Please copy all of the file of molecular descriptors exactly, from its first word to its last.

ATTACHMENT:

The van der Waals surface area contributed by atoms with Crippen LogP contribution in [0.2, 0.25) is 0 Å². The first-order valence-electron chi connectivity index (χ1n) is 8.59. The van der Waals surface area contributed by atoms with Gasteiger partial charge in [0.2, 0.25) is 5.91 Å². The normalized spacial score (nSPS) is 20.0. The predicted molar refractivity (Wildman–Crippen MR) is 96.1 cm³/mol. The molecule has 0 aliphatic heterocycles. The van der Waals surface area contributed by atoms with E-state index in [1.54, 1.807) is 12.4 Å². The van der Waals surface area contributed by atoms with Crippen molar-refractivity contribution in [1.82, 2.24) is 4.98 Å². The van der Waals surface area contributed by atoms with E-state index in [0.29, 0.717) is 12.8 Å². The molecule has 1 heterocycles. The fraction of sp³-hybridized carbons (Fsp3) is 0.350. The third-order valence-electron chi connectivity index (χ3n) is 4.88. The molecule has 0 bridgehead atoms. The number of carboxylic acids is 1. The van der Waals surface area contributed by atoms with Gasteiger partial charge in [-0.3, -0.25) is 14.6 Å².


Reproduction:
The van der Waals surface area contributed by atoms with Crippen LogP contribution in [0.2, 0.25) is 0 Å². The first-order valence-electron chi connectivity index (χ1n) is 8.59. The van der Waals surface area contributed by atoms with Gasteiger partial charge in [0.2, 0.25) is 5.91 Å². The normalized spacial score (nSPS) is 20.0. The predicted molar refractivity (Wildman–Crippen MR) is 96.1 cm³/mol. The molecule has 0 aliphatic heterocycles. The van der Waals surface area contributed by atoms with E-state index in [1.54, 1.807) is 12.4 Å². The van der Waals surface area contributed by atoms with Crippen molar-refractivity contribution in [1.82, 2.24) is 4.98 Å². The van der Waals surface area contributed by atoms with E-state index in [0.29, 0.717) is 12.8 Å². The molecule has 1 heterocycles. The fraction of sp³-hybridized carbons (Fsp3) is 0.350. The third-order valence-electron chi connectivity index (χ3n) is 4.88. The molecule has 0 bridgehead atoms. The number of carboxylic acids is 1. The van der Waals surface area contributed by atoms with Gasteiger partial charge in [-0.3, -0.25) is 14.6 Å².